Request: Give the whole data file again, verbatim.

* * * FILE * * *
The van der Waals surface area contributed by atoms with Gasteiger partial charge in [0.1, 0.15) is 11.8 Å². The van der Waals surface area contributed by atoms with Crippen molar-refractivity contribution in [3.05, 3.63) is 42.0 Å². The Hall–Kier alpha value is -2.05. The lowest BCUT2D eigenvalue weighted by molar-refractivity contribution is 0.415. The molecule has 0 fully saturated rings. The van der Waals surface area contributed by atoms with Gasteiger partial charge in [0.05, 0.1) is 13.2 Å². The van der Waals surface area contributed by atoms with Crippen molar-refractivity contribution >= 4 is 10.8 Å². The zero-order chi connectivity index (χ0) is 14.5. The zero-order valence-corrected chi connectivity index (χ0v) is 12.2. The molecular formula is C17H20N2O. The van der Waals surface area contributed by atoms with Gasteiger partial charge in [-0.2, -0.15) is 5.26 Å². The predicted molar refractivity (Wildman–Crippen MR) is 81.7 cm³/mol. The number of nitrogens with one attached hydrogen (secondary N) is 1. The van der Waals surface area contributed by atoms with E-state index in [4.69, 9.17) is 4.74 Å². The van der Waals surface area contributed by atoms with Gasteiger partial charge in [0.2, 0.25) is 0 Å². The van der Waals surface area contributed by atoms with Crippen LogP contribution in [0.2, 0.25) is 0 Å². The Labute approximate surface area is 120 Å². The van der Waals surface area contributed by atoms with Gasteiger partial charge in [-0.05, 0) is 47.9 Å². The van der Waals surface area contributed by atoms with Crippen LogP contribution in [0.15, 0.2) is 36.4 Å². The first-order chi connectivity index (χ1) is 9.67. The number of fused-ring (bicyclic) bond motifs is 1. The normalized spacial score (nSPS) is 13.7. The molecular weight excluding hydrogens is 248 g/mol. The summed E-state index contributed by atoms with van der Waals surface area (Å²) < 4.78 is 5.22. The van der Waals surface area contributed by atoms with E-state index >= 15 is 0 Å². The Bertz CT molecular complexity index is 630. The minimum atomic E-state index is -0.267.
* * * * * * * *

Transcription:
The van der Waals surface area contributed by atoms with Gasteiger partial charge in [0.1, 0.15) is 11.8 Å². The van der Waals surface area contributed by atoms with Crippen molar-refractivity contribution in [3.05, 3.63) is 42.0 Å². The Hall–Kier alpha value is -2.05. The lowest BCUT2D eigenvalue weighted by molar-refractivity contribution is 0.415. The molecule has 0 fully saturated rings. The van der Waals surface area contributed by atoms with Gasteiger partial charge in [0.05, 0.1) is 13.2 Å². The van der Waals surface area contributed by atoms with Crippen molar-refractivity contribution >= 4 is 10.8 Å². The zero-order chi connectivity index (χ0) is 14.5. The zero-order valence-corrected chi connectivity index (χ0v) is 12.2. The molecular formula is C17H20N2O. The van der Waals surface area contributed by atoms with Gasteiger partial charge in [-0.2, -0.15) is 5.26 Å². The predicted molar refractivity (Wildman–Crippen MR) is 81.7 cm³/mol. The number of nitrogens with one attached hydrogen (secondary N) is 1. The van der Waals surface area contributed by atoms with E-state index in [4.69, 9.17) is 4.74 Å². The van der Waals surface area contributed by atoms with Gasteiger partial charge in [0.2, 0.25) is 0 Å². The van der Waals surface area contributed by atoms with Crippen LogP contribution in [0.2, 0.25) is 0 Å². The Labute approximate surface area is 120 Å². The van der Waals surface area contributed by atoms with Gasteiger partial charge in [-0.05, 0) is 47.9 Å². The van der Waals surface area contributed by atoms with Crippen LogP contribution in [0.15, 0.2) is 36.4 Å². The first-order chi connectivity index (χ1) is 9.67. The number of fused-ring (bicyclic) bond motifs is 1. The normalized spacial score (nSPS) is 13.7. The molecular weight excluding hydrogens is 248 g/mol. The summed E-state index contributed by atoms with van der Waals surface area (Å²) < 4.78 is 5.22. The van der Waals surface area contributed by atoms with E-state index >= 15 is 0 Å². The Bertz CT molecular complexity index is 630. The minimum atomic E-state index is -0.267.